New discipline method works to remove racial bias in Houston-area schools

Briana Conner Image
Friday, October 8, 2021
Restorative discipline works to remove racial bias in Houston schools
Instead of just sending students home for behavioral reasons, these school leaders say getting to the root of the problem is more ideal.

HOUSTON, Texas (KTRK) -- In August, Action 13 exposed severe discrepancies in discipline for students in the Greater Houston area.

Black and Hispanic kids are more likely to miss school because of suspensions than their white peers, data shows. There is a different approach to discipline that changes the system by taking race out of the equation. It's called restorative discipline.

The idea is to use relationships to deal with the root issue behind bad behavior at school instead of sending students home.

SEE ALSO: Black and Hispanic students more likely to be suspended than white students, data shows

One piece of data shows about a quarter of the students in HISD are Black, but they're about seven times more likely to end up suspended compared to white students.

One teacher who uses this method allows students to write down anything they want her to know each day. If a student starts acting up, she can go to those notes to find out what may be bothering them before determining discipline.

Administrators and researchers said not using suspensions for behavior that doesn't require it automatically cuts down on bias toward students of color.

Mrs. Calhoun's fifth grade classroom at Askew Elementary School on Houston's west side has several themes like inspiration and availability, but she said the most important one is honesty.

"I tell them the truth," she said. "I expect them to tell me the truth. This is a safe haven for them."

A fifth grader named Malachi was asked what it's like knowing he can tell his teacher how he feels. He said, "Knowing that, it helps me feel more confident learning. Sometimes when I'm stressed, I know I can relax. I know my teacher will help me."

Another student named Ellen said, "I feel like I can tell her almost anything that I struggle with, and it's very helpful to have that."

Confidential notes from her students help Calhoun understand what her students are dealing with. They can be a big help when it comes to discipline.

Principal Ebony Cumby said they began using the restorative method three years ago.

"It's a shift in mindset to realize that now, the social and emotional wellbeing of kids is right up there with reading and writing and math, and all of those things," Cumby said.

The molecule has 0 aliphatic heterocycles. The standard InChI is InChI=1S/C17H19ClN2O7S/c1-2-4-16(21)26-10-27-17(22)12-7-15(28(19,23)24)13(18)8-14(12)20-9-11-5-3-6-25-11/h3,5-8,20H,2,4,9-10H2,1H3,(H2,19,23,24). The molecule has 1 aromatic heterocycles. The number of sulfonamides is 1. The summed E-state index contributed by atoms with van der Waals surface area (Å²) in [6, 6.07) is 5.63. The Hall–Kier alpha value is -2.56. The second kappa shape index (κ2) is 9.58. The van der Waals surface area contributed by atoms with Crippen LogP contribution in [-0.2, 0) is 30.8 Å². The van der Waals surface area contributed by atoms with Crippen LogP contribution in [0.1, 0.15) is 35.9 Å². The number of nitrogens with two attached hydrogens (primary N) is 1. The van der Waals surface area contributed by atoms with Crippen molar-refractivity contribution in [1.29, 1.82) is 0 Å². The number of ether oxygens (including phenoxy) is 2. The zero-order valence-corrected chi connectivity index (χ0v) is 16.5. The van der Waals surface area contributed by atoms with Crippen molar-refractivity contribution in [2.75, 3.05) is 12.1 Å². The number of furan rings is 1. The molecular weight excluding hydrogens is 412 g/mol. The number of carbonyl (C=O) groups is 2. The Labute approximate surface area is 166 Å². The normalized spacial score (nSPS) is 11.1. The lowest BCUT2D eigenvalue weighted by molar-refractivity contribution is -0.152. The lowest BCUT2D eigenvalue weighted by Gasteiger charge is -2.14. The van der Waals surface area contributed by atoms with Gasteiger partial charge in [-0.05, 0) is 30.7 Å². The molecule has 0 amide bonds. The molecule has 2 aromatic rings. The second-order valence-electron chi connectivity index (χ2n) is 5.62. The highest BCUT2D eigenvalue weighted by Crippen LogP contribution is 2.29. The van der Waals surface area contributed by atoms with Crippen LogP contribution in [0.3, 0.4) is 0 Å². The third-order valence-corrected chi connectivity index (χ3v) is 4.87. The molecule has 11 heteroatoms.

The Department of Education and Houston Independent School District both track school discipline data. Action 13 took a look at Askew's record during the 2017-2018 school year, which was before staff started using restorative discipline. Every student punished with suspension at the majority minority school that year was Black or Hispanic.

Two instances involved knives, resulting in automatic suspensions. The other five were listed as code of conduct violations, like dress code violations or class disruptions.

Instances where school staff can use their own discretion to determine punishment can allow racial bias to creep in. When Askew put the restorative method in place the following school year, suspensions fell to zero.

"Really, in practice, it just boils down to building relationships with kids. Getting to know kids," Cumby said. "Getting to really understand what makes them tick, what drives them, what upsets them, and what sparks joy in them. Then, using that personal knowledge we have about them to help them make better choices and decisions when they're faced with challenging situations at school."

The director of the Center for Justice Research at Texas Southern University has been studying restorative discipline and said data indicates it's a better solution than sending students home.

"The research was clear. Restorative justice programs work. They cut down on the number of kids suspended, and it cuts down on school-to-prison pipeline likelihood. We understood there's a better way to do this than send a kid home for three days," said Howard Henderson.

Henderson said momentum behind the method is growing, but it's important to note that it doesn't work in every situation. The center's research showed teachers and administrators have discretion to choose punishment for 60 to 70 percent of violations. The rest are issues that result in automatic suspension.

"We're not talking about fights. We're talking about issues kids get into every day. It just so happens that we are going to make sure these kids stay in school," Henderson said. "It's a round-table conversation with the people who need to be there, the vested stakeholders. Ultimately, when you have to face the people you've offended, you respond differently. That's what this looks like."

At Askew, administrators said taking suspensions off the table also produced academic benefits. "One of the things we've seen is just that because kids are spending more time in school and in class, we are slowly starting to see achievement gaps close. We're getting a clear picture of what the academic deficits are of our African-American boys and Hispanic boys. Things we couldn't see as clearly before, because they weren't in class consistently. They weren't producing work," Henderson said.

The changes were three years in the making at Askew, but quickly produced more equitable results for all students.

"It's challenging work," Cumby said. "But it is the most rewarding thing I've ever done hands down."

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